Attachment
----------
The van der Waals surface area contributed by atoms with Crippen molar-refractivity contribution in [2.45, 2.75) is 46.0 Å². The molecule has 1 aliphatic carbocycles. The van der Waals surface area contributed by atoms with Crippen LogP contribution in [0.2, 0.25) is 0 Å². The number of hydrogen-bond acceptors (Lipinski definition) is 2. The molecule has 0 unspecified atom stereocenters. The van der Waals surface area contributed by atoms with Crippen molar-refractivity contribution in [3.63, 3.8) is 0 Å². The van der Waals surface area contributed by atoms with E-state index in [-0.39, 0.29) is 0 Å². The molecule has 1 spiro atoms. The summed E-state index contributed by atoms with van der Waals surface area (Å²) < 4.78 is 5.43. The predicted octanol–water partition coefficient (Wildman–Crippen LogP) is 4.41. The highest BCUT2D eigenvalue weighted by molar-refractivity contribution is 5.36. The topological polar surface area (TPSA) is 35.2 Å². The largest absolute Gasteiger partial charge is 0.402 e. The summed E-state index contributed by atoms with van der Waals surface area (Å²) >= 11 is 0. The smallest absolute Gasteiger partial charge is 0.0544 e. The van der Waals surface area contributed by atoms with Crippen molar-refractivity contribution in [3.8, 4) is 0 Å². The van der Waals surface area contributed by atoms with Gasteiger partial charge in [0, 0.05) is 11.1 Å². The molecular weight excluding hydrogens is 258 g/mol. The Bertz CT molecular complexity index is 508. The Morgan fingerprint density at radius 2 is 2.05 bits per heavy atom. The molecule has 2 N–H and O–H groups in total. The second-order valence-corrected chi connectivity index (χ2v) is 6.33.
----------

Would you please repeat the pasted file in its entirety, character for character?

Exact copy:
The van der Waals surface area contributed by atoms with Crippen molar-refractivity contribution in [2.45, 2.75) is 46.0 Å². The molecule has 1 aliphatic carbocycles. The van der Waals surface area contributed by atoms with Crippen LogP contribution in [0.2, 0.25) is 0 Å². The number of hydrogen-bond acceptors (Lipinski definition) is 2. The molecule has 0 unspecified atom stereocenters. The van der Waals surface area contributed by atoms with Crippen molar-refractivity contribution in [3.63, 3.8) is 0 Å². The van der Waals surface area contributed by atoms with E-state index in [-0.39, 0.29) is 0 Å². The molecule has 1 spiro atoms. The summed E-state index contributed by atoms with van der Waals surface area (Å²) < 4.78 is 5.43. The predicted octanol–water partition coefficient (Wildman–Crippen LogP) is 4.41. The highest BCUT2D eigenvalue weighted by molar-refractivity contribution is 5.36. The topological polar surface area (TPSA) is 35.2 Å². The largest absolute Gasteiger partial charge is 0.402 e. The summed E-state index contributed by atoms with van der Waals surface area (Å²) >= 11 is 0. The smallest absolute Gasteiger partial charge is 0.0544 e. The van der Waals surface area contributed by atoms with Crippen molar-refractivity contribution in [3.8, 4) is 0 Å². The van der Waals surface area contributed by atoms with Gasteiger partial charge in [0, 0.05) is 11.1 Å². The molecular weight excluding hydrogens is 258 g/mol. The Bertz CT molecular complexity index is 508. The Morgan fingerprint density at radius 2 is 2.05 bits per heavy atom. The molecule has 2 N–H and O–H groups in total. The second-order valence-corrected chi connectivity index (χ2v) is 6.33.